-rw-r--r-- 1 root root 2152657 2010-04-28 18:50 System.map-2.6.32-22-generic
-rw-r--r-- 1 root root 1336 2010-04-16 13:35 vmcoreinfo-2.6.32-21-generic
-rw-r--r-- 1 root root 1336 2010-04-28 18:53 vmcoreinfo-2.6.32-22-generic
-rw-r--r-- 1 root root 4008960 2010-05-17 12:25 vmlinuz-2.6.32.11+drm33.2-custom
-rw-r--r-- 1 root root 4037888 2010-04-16 13:32 vmlinuz-2.6.32-21-generic
-rw-r--r-- 1 root root 4038080 2010-04-28 18:50 vmlinuz-2.6.32-22-generic

And if not, then run:

sudo mkinitramfs -k -o /tmp/initramfs-2.6.32.11-custom 2.6.32.11+drm33.2-custom

sudo update-initramfs -c -k 2.6.32.11+drm33.2-custom

Check again if your /boot directory is correctly formed ... and then reboot the system:

reboot

Afterwards, run

uname -a

... as a normal user, and you should see your new kernel:

mum@KubuMuM1004lts:~$ uname -a
Linux KubuMuM1004lts 2.6.32.11+drm33.2-custom #1 SMP Mon May 17 10:55:41 CEST 2010 x86_64 GNU/Linux
mum@KubuMuM1004lts:~$

Now we can continue with the VMware Server installation:

cd /home/mum/Downloads/vmware-update*/
sudo ./runme.pl

Answer the following question with yes:

Before running VMware for the first time after update, you need to configure it
for your running kernel by invoking the following command:
"/usr/bin/vmware-config.pl". Do you want this script to invoke the command for
you now? [no]
<-- yes

Afterwards you can accept the default values simply by hitting <ENTER>.

When the installer asks you

In which directory do you want to keep your virtual machine files?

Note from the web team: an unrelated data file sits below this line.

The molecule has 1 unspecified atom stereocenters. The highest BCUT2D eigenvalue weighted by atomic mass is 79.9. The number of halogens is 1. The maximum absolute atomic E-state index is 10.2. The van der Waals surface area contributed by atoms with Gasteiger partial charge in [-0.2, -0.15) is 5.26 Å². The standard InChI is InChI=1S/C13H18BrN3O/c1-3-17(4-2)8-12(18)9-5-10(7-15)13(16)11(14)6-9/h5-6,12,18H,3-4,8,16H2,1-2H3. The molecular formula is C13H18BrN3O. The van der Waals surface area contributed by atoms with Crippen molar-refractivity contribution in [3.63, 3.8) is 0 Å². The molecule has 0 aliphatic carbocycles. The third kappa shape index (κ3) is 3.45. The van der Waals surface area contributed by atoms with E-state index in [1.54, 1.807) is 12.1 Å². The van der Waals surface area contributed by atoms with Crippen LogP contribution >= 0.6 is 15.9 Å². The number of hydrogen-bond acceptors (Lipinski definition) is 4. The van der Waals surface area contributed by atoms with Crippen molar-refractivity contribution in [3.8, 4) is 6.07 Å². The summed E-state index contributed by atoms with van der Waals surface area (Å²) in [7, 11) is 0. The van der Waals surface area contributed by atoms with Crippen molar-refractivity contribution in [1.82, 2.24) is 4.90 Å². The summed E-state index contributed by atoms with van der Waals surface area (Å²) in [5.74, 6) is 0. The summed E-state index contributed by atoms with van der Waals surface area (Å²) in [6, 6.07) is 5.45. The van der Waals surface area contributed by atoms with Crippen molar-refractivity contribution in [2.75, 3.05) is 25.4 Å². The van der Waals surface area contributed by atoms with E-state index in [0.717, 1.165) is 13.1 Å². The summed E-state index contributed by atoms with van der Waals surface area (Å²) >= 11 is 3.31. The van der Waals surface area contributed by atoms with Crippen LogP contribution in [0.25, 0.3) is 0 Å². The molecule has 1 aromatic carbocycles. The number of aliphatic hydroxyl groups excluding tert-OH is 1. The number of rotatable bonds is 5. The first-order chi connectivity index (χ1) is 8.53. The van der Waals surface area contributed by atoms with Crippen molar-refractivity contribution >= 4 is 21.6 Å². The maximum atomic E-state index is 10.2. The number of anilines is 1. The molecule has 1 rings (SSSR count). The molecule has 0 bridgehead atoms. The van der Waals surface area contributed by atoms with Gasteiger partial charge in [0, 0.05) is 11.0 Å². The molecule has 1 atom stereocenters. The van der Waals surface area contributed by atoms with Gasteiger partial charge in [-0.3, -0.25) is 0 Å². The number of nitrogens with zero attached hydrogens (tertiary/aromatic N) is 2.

[/var/lib/vmware/Virtual Machines]

you can either accept the default value or specify a location that has enough free space to store your virtual machines.

At the end of the installation, you will be asked to enter a serial number:

Please enter your 20-character serial number.
Type XXXXX-XXXXX-XXXXX-XXXXX or 'Enter' to cancel:

Fill in your serial number for VMware Server.

After the successful installation, you can delete the VMware Server download file and the installation directory:

cd /home/mum/Downloads
rm -f VMware-server*
rm -fr vmware-server-distrib/
rm -fr vmware-update*

You will now find VMware Server under Applications > Lost Objects > VMware Server Console:

When you start it, select Local host:

Afterwards, you can create virtual machines (or import your virtual Windows machine that you created with VMware Converter):

Note: May be necessary, sometimes, run it with "sudo" rights. To do so at "application launch", do:

kmenuedit

and add to the command line the gksudo command:

Then save and close the kmenuedit window.

(For installing gksudo if you don't have it, run:

sudo apt-get install gksu

).

From the next lauch on, before VMware starts, the system will ask for your password for "sudo" privileges.

 

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Submitted by Fritz (not registered) on Sun, 2011-02-20 08:59.

Works. Thank you! Have followed the process and although compiling the kernel takes ages my I have VMware server 10.09 running on Ubuntu 10.04. Unfortunately I was unable to connect and login to remotely to the vmware serverFound several solutions that involved editing /etc/pam.d/vmware-auth but none worked.... but this fixed the problem:
//change contents /etc/pam.d/vmware-auth from

#%PAM-1.0
auth       sufficient       /lib/security/pam_unix2.so shadow nullok
auth       required         /lib/security/pam_unix_auth.so shadow nullok
account    sufficient       /lib/security/pam_unix2.so
account    required         /lib/security/pam_unix_acct.so

//to

#%PAM-1.0
auth       sufficient       /lib/security/pam_unix.so shadow nullok
auth       required         /lib/security/pam_unix_auth.so shadow nullok
account    sufficient       /lib/security/pam_unix.so
account    required         /lib/security/pam_unix_acct.so

 

Hope this helps someone!

 

Submitted by Anonymous (not registered) on Tue, 2010-09-14 02:20.

I get a kernel panic error after rebooting with the new compiled kernel:

Kernel panic: VFS: Unable to mount root fs

My filesystem for / is ext4 and I thing it is supported in this kernel.